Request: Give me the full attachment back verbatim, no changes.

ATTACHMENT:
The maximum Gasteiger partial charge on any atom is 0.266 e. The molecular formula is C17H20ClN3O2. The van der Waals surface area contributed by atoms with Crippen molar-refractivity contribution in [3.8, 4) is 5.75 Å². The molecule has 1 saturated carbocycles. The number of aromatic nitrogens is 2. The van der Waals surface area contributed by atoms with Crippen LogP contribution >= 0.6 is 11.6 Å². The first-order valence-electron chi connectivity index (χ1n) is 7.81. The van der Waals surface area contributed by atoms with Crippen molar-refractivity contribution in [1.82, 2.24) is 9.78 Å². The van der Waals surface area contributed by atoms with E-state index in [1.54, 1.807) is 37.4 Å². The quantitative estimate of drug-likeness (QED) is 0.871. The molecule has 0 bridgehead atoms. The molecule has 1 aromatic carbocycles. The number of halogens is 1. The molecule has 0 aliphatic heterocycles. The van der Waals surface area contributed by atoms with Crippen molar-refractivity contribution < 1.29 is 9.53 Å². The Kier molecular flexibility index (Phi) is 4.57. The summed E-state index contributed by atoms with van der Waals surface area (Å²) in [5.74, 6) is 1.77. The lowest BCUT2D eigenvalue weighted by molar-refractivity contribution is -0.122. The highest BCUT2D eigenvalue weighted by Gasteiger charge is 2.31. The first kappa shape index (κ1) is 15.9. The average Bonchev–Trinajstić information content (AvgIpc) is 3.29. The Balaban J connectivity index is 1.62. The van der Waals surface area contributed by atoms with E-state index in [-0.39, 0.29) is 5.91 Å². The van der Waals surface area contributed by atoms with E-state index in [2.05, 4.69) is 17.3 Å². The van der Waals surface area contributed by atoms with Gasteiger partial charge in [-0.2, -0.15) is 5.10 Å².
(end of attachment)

The maximum Gasteiger partial charge on any atom is 0.266 e. The molecular formula is C17H20ClN3O2. The van der Waals surface area contributed by atoms with Crippen molar-refractivity contribution in [3.8, 4) is 5.75 Å². The molecule has 1 saturated carbocycles. The number of aromatic nitrogens is 2. The van der Waals surface area contributed by atoms with Crippen LogP contribution >= 0.6 is 11.6 Å². The first-order valence-electron chi connectivity index (χ1n) is 7.81. The van der Waals surface area contributed by atoms with Crippen molar-refractivity contribution in [1.82, 2.24) is 9.78 Å². The van der Waals surface area contributed by atoms with E-state index in [1.54, 1.807) is 37.4 Å². The quantitative estimate of drug-likeness (QED) is 0.871. The molecule has 0 bridgehead atoms. The molecule has 1 aromatic carbocycles. The number of halogens is 1. The molecule has 0 aliphatic heterocycles. The van der Waals surface area contributed by atoms with Crippen molar-refractivity contribution < 1.29 is 9.53 Å². The Kier molecular flexibility index (Phi) is 4.57. The summed E-state index contributed by atoms with van der Waals surface area (Å²) in [5.74, 6) is 1.77. The lowest BCUT2D eigenvalue weighted by molar-refractivity contribution is -0.122. The highest BCUT2D eigenvalue weighted by Gasteiger charge is 2.31. The first kappa shape index (κ1) is 15.9. The average Bonchev–Trinajstić information content (AvgIpc) is 3.29. The Balaban J connectivity index is 1.62. The van der Waals surface area contributed by atoms with E-state index in [-0.39, 0.29) is 5.91 Å². The van der Waals surface area contributed by atoms with E-state index in [2.05, 4.69) is 17.3 Å². The van der Waals surface area contributed by atoms with Gasteiger partial charge in [-0.2, -0.15) is 5.10 Å².